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Microsoft plans to release a pre-patch advisory with workarounds for a “highly critical” vulnerability that could put millions of Internet Explorer users at the mercy of malicious hackers.

The advisory, which will be posted here, acknowledges a code execution hole that was discovered and publicly reported by Secunia Research of Copenhagen, Denmark.

Secunia said in an alert that the vulnerability is due to an error in the processing of the “createTextRange()” method call applied on a radio button control.

“This can be exploited by a malicious Web site to corrupt memory in a way that allows the program flow to be redirected to the heap,” Secunia said in the alert, warning that successful exploitation allows execution of arbitrary code whenever the target visits the rigged Web site.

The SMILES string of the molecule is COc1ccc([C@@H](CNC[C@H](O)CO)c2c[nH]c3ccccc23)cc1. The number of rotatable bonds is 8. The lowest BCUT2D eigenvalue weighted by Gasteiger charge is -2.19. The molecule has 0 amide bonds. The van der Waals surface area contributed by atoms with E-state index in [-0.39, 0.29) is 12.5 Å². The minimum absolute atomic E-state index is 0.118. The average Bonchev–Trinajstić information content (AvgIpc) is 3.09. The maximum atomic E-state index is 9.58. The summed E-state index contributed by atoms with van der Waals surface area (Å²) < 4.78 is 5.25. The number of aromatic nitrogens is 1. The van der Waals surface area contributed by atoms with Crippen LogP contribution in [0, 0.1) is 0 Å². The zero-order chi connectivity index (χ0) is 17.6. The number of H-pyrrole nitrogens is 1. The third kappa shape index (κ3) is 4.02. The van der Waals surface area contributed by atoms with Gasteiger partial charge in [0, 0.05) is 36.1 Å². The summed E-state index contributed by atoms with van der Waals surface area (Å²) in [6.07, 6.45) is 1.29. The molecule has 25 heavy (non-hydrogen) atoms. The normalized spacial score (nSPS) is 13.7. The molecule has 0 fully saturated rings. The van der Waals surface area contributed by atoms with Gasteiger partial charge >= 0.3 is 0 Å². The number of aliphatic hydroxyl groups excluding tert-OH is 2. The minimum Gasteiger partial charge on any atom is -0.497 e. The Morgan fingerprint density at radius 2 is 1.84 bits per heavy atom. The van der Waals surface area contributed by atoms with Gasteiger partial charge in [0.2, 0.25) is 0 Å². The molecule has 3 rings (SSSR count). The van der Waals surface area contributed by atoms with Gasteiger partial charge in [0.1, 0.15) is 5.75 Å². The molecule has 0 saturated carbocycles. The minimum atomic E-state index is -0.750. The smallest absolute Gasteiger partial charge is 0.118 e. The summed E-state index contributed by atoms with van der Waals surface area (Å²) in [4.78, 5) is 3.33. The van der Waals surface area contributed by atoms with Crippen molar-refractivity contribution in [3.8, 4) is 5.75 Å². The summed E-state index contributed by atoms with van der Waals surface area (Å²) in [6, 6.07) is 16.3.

Microsoft hunts down new Internet Explorer bug. Click here to read more.

The vulnerability was confirmed on a fully patched system with IE 6.0 and Microsoft Windows XP SP2. It has also been confirmed in IE 7 Beta 2 Preview, Secunia said.

The MSRC (Microsoft Security Response Center) said in a blog entry that users of the new refresh of the IE7 Beta 2 Preview announced at Mix ’06 are not affected.

Lennart Wistrand, a program manager in the MSRC, recommended that IE users turn off Active Scripting to prevent a possible attack.

“Customers who use supported versions of Outlook or Outlook Express aren’t at risk from the e-mail vector since script doesn’t render in mail [being read in the restricted sites zone],” Wistrand added.

The latest warning comes just 24 hours after the discovery, and public release, of a denial-of-service bug in the dominant Web browser.

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